After Smith died Manuela married Tyler Curtis who wanted to eject all the settlers whom Smith had welcomed creating the ‘Tyler Curtis war.’ Manuela died in San Francisco on February 25, 1871 at the age of 43. The Petaluma newspaper carried the following article on May 2, 1873 that told the last chapter of Manuela and Tyler Curtis’ story: “Tyler Curtis, formerly a resident of Bodega and latterly a prominent capitalist and politician of San Francisco, left that city a day ortwo ago in a clandestine manner, leaving behind him unsettled debts and unexplained transactions of a much darker character. He is charged with seducing a young lady under promise of marriage; forgeries for a considerable amount; and defrauding his stepchildren out of their inheritance. “Some 17 years ago, Mr. Curtis married a Peruvian lady. When Mrs. Curtis died a few years ago, she left the whole of her property to Mr. Curtis by will, to the exclusion of her children. One of her sons states that it is his intention to exhume the body of Mrs. Curtis and have it submitted to analytical chemists.” According to Michael there used to be 2 grave sites on Salmon Creek road one of which was incorrectly marked. The land on the other side of Salmon Creek was owned by a Scot. I found a photo of this in Honoria’s book at the San Jose State library July 31st, 2012.
Michael told us that the site of the saw mill was due north of his ranch and it was possible that we could find it. He’d been there once, but I’m not sure if he found it. We bravely set out through a field where the grass was waist deep, heading for the trees which showed the location of the creek. Undeterred bythe barbed wire I found an opening and, much to the girls’ concern, headed into the dense undergrowth. Eventually they followed me and we found that walking along the stream bed was easier than getting through the bushes. Although we saw a few large rocks which looked as if they could have been put there purposely and a thick tree trunk that had been sawn we didn’t find any remnants of the first steam powered sawmill in California, that had come on the ship with the three pianos from the East coast in 1843. This photograph, taken in 1925 shows Charles Gallagher, Rolph Thompson, Honoria Tuomey and Herbert Slater presumably at the dedication of the plaque and reads ‘Site of the First Steam Plant,’ 1843.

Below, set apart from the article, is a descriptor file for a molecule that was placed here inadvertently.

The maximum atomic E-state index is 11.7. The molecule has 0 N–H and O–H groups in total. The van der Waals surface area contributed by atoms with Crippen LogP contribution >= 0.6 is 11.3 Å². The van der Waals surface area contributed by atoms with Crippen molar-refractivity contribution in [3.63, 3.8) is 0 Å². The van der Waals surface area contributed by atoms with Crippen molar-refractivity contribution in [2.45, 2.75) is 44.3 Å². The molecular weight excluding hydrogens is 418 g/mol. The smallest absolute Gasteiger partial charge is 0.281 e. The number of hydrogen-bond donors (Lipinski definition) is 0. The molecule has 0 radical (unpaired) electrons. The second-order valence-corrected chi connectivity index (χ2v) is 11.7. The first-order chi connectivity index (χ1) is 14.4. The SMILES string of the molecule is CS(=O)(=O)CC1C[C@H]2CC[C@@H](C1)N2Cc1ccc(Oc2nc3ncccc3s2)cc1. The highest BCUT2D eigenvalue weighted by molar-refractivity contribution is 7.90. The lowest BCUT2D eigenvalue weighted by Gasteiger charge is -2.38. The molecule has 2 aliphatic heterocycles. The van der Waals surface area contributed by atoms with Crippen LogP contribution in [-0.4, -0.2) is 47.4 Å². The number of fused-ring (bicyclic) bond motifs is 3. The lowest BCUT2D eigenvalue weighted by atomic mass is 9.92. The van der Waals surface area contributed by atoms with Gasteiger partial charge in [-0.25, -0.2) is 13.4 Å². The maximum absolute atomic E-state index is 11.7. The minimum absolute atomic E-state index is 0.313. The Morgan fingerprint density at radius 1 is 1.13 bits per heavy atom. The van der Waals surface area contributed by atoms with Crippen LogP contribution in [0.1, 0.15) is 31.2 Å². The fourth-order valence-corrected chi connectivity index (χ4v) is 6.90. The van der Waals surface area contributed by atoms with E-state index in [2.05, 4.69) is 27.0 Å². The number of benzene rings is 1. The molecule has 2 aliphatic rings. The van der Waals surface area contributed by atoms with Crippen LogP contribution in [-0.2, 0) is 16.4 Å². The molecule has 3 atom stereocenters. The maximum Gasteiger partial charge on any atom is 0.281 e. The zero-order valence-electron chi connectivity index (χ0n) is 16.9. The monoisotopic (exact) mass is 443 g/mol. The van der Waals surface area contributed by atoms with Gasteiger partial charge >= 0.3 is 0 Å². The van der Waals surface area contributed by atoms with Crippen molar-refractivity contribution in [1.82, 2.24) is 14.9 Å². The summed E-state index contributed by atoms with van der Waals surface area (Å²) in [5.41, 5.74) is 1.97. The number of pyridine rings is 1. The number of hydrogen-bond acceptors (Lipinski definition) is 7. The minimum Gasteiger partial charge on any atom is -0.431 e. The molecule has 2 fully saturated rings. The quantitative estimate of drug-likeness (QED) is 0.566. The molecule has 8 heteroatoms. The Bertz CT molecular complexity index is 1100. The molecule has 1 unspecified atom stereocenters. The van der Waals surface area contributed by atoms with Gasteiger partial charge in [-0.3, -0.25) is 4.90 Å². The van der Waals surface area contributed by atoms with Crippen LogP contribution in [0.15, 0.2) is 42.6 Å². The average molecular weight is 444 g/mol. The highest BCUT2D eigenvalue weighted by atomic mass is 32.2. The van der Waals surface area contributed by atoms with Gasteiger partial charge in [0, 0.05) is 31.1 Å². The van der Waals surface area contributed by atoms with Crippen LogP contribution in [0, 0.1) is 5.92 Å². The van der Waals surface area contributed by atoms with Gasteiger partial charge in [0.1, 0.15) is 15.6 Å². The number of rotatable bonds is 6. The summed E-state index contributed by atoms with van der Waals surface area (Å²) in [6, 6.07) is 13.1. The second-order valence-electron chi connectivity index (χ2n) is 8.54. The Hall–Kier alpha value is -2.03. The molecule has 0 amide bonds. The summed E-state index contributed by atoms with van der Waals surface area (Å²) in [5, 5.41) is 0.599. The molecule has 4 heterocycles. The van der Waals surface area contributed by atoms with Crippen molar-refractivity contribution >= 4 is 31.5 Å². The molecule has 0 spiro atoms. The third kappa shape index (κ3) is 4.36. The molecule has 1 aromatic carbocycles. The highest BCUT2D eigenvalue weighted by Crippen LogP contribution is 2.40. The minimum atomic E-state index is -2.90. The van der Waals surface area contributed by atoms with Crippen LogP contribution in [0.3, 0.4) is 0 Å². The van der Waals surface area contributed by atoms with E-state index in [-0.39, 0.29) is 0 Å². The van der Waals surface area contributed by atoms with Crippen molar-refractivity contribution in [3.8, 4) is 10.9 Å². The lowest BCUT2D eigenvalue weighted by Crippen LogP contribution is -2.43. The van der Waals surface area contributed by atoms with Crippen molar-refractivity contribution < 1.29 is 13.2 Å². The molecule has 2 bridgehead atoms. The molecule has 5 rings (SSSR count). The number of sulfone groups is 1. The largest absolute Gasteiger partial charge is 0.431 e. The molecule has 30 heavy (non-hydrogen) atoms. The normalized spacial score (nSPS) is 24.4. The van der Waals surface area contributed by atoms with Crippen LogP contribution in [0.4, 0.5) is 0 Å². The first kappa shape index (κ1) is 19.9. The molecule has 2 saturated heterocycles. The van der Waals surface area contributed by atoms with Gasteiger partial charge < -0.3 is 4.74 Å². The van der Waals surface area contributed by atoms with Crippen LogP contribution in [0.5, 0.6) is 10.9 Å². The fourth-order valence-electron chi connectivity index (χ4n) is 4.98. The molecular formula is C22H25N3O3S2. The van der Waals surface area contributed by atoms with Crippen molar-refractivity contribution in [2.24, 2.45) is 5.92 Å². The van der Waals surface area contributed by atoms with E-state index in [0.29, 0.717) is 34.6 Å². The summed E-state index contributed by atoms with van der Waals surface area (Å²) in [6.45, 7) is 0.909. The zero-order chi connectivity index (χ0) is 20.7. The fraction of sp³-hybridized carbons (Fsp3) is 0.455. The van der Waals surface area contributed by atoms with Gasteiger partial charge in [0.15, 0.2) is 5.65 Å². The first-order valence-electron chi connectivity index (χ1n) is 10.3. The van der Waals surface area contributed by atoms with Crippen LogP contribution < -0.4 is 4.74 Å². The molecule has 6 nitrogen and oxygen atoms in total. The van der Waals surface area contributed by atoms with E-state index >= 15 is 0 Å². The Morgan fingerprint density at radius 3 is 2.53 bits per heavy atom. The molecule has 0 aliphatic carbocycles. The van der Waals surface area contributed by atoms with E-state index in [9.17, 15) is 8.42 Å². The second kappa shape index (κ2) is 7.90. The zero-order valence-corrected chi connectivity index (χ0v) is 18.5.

One thing we did find, though, was an article in a travel magazine about Stephen Smith and there was a drawing of him. I contacted the magazine to find out where they got the photo from but they didn’t know. In Honoria’s book I found the same picture.
The one in the picture is the bark built in 1841, as confirmed by American Whaling Voyages (attached below)[xi]. However, as you can see from her attachment, she didn’t start whaling until 1855, which means in ’43 she could have been carting pianos around. I found the reference in Bancroft that says the piano carrying George Henry was of 344 tons. However, tonnage of ships do change slightly over time, so that means both of the ships in our 1858 register are still in the running. It also means that there is a George Henry of 344 tons which was wrecked or otherwise out of service by 1858.At this point, I think you might need to contact Mystic or Mariner’s as they might have archival records which could help clear up this mystery. What we need is a register from 1843 so we can see if there is a listing for a third George Henry of 344 tons. I’m sorry if I have only muddied the waters here! Thanks, Gina Bardi, Reference Librarian, San Francisco Maritime National Historical Park.
[i] Though possibly the George and Henry. This engraving is the George Henry built 1841, Waldoboro, Maine, lost in the Hudson Bay 1863. Capt. James M. Buddington, 1855. Sidney O. Buddington in 1860. The engraving is signed Osborn ‘The bark ‘George Henry’ captain Sydney O. Buddington of New London which started for the Arctic regions on Tuesday May 28, 1860.’ (Info from Mystic Seaport)
[ii] Pasadena News Star, Nov 11, 1922
[iii] Ancestry.com has him bringing Hoepner too
[v] Annie Ogden 1941:45, The California Sea Otter Trade, 1784-1848, University of California Press, Berkeley.
[vii] Trussell 1960:25
[viii] Sherman 1945:36
[ix] Fowler and Fowler 1916:193
[x] Rancho Bodega Historical Society Newsletter, Oct 10, 2013